A normative approach?

On 3rd October 2022, the UK announced that it was joining a United States (US) initiative, alongside Canada, New Zealand, Japan and Germany, to not carry out ASAT tests due to their outright destructive nature and the risk of creating debris fields that pose a danger to other satellites and manned space operations. The following day, South Korea announced that it would follow suit.

A mere seven countries, albeit with space capabilities, agreeing not to carry out destructive weapons testing against satellites may seem insignificant. The guiding rules on accepted behaviour in space, first outlined in the Outer Space Treaty in 1967, have struggled to keep pace with the rapid technological advances of the last 30 years – nor are they fit for purpose in a world that relies more than ever on space-bourne capabilities. But this pledge evidences the beginnings of a coordinated effort to establish a normative framework for state based behaviour in space suitable for today’s geopolitical climate.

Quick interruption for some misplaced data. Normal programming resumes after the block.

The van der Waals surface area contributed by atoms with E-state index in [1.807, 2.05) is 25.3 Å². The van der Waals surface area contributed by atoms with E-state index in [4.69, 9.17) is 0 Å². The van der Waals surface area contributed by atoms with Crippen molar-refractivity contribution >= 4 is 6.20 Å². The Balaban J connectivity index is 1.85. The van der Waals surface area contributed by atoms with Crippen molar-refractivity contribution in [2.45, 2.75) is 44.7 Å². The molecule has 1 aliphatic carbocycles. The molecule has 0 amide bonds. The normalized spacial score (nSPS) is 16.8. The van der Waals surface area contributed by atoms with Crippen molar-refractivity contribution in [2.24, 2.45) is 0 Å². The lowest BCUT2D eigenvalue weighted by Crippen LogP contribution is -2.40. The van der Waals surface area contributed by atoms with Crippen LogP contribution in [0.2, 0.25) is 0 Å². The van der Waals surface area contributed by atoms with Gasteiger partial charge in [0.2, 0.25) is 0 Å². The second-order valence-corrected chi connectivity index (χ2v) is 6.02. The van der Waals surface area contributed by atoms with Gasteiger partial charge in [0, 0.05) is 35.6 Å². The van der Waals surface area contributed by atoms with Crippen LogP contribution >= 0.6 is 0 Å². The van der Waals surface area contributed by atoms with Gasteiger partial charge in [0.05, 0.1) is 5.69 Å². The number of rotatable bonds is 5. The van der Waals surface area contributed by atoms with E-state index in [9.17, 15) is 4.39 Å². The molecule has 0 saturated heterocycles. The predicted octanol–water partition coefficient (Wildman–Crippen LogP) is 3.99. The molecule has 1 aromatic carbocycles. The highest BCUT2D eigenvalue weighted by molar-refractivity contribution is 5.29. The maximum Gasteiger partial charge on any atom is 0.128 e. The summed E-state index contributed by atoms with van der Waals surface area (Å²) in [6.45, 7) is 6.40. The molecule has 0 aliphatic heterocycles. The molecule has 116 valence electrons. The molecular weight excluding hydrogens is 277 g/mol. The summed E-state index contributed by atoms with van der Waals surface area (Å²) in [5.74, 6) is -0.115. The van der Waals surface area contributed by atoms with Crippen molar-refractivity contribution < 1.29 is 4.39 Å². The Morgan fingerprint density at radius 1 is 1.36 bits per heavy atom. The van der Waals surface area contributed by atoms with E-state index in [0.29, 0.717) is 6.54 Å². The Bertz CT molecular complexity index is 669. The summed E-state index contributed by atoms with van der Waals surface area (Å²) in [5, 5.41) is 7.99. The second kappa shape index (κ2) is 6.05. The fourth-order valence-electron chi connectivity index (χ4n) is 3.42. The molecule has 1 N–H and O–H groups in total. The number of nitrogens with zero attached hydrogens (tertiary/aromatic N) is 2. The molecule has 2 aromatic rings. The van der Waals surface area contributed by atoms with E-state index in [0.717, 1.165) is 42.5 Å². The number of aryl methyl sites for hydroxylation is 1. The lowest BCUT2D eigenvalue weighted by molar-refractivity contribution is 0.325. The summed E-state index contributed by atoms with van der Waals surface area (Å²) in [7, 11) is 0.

In a statement announcing the decision to ban ASAT tests, His Majesty’s (HM) Government said: 

Space has a vital role for global prosperity, development and security. Space systems have become integrated into global infrastructure upon which modern life depends…Given our increasing security and socio-economic reliance on space, we believe that destructive testing of direct ascent anti-satellite missiles can be conclusively regarded as irresponsible. 

The UK has been a leading figure in establishing a United Nations (UN) open-ended working group (OEWG) focused on reducing space threats, which met for the first time in May 2022 and again at the start of September 2022. Alongside the six other countries, the UK is hoping that in actively shaping the accepted behaviours of state activity in outer space, an environment that is currently poorly regulated will become safer and better able to withstand geopolitical shocks.

A treaty approach?